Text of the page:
I got a nice surprise this Sunday. I have been awarded MVP status in Cloud and Datacenter Management!! I am beyond happy – this is something that I have worked towards for a while, and it feels great! I am humbled to bear the same moniker of same of the legends in our field…I don’t feel like I deserve to be in the same room as some of them, but I will strive to do my best and continue to contribute to the community as best I can.
I was asked what my journey to MVP was like – my experiences, the steps I took, and what I wanted to get out of it. Here’s how it all played out.
It started a couple of years ago – I had (and still have) several MVP friends that I always looked up to. They are pillars of the tech community who willingly share their hard fought knowledge, so I naturally wanted to join their ranks. I was already on the board of the Central Texas Systems Management User Group, so I was already involved in the community to a certain extent, but I knew that I needed to up my game if I was going to qualify.
I started speaking more at user groups – CTSMUG, Austin PowerShell, DFWSMUG, etc… In a previous job at Dell, I had engaged in a lot of customer briefings (200+ in one year!), and had spoken at old school MMS several times, so I was comfortable speaking to large groups. The speaking at the user groups really helped me adjust the tone and detail, though. I found out what the users wanted to hear, how much detail to put in my presentations, and to make sure that every presentation ended with the users walking away with actionable knowledge. I went from speaking once a year to speaking to groups once a month or more. The more I spoke to these groups, the more I wanted to do it again.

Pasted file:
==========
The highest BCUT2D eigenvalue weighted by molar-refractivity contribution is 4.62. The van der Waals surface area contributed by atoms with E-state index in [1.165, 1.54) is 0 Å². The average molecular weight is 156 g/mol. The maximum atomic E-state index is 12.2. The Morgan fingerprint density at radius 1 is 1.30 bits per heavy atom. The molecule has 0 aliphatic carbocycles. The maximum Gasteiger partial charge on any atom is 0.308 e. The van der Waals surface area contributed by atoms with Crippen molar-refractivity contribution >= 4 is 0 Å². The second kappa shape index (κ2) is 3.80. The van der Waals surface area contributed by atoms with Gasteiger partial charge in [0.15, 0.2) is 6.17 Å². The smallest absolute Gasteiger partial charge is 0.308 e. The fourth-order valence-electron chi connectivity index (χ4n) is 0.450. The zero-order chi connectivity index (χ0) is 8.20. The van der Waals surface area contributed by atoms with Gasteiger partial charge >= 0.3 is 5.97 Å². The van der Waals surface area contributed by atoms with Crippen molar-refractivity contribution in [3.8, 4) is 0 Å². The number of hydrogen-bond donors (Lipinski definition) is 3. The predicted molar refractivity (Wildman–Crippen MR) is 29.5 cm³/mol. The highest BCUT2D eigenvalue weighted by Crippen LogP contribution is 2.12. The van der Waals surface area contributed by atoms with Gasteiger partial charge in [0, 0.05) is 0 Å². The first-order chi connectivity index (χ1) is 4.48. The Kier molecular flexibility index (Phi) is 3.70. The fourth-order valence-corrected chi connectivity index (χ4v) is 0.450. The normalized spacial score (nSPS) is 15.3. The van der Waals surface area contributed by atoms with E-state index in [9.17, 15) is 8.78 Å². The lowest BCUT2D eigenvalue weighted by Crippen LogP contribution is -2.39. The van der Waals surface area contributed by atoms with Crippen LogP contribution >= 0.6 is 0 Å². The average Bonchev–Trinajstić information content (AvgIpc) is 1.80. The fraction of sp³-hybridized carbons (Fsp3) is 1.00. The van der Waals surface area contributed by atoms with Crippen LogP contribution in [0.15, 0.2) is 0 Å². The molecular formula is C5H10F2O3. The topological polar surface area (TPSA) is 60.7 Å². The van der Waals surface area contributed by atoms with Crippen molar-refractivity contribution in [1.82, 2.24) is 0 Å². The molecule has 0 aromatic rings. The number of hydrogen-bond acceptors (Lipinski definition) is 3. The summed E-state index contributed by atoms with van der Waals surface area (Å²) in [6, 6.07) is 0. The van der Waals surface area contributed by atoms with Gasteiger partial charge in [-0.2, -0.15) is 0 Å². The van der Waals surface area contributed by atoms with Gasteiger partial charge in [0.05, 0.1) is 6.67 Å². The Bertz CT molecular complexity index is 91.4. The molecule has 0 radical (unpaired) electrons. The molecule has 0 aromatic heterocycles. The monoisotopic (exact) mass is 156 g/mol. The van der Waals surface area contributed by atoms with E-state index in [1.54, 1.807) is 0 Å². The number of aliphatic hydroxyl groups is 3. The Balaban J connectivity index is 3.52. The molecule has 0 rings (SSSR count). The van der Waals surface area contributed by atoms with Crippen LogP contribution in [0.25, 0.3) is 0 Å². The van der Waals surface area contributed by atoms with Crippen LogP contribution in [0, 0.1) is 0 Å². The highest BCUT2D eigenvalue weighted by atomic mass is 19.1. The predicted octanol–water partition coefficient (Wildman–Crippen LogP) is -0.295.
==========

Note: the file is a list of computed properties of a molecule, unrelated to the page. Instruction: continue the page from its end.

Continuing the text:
At the same time I began to blog more – I always had a WordPress blog, but I was horrible about putting fingers-to-keyboard and actually writing articles. Just as with the speaking engagements, I found that the more I wrote, the more I wanted to write. I would be in the middle of writing an article when suddenly an idea for _another_ article would pop into my head. OneNote became my best friend – handy place to store those ideas/drafts and access them anywhere! I still don’t write as much as I want, but it’s definitely a lot more than it used to be!
MMSMOA. I cannot say enough about this conference. I submitted four session ideas, two of which were accepted. Both of my co-presenters were (still are) MVPs, and it was a wonderful experience. The feel was much closer to old-school MMS – the sessions are small and extremely technical. Managing to get through this conference, and getting excellent speaker evaluations back, is an extreme ego boost. It was at this conference when I heard, for the first time – “Wait, you aren’t an MVP?”. I knew at that point I needed to find out more.
I sent out some emails – to MVPS that would give me solid feedback. The email was simple – “If you think I could be a MVP, please nominate me. If not, let me know what I need to improve!” I specifically sent it to people I knew would smack me down if I deserved it. This was extremely valuable – I got honest responses back (along with some good-natured jabs) that helped me improve my blog posts, speaking engagements, and how to tune my message to a specific area of expertise. In addition I got 3 nominations. I was elated!
The process from there on was straight forward – I was asked to register on the MVP site, and then record my community activities. Keeping a list of those as I did them would have been a life-saver here, so if you are interested in pursuing a MVP, keep track of what you are doing! Specifically – Date, Location, Type of Activity (Blog, Speaking at user group, Speaking at Conference, etc…), description of the activity, and the reach (number of user group members present, page views, etc…). I did this at the start of June, and on October 1st, I got the email that I had been waiting for!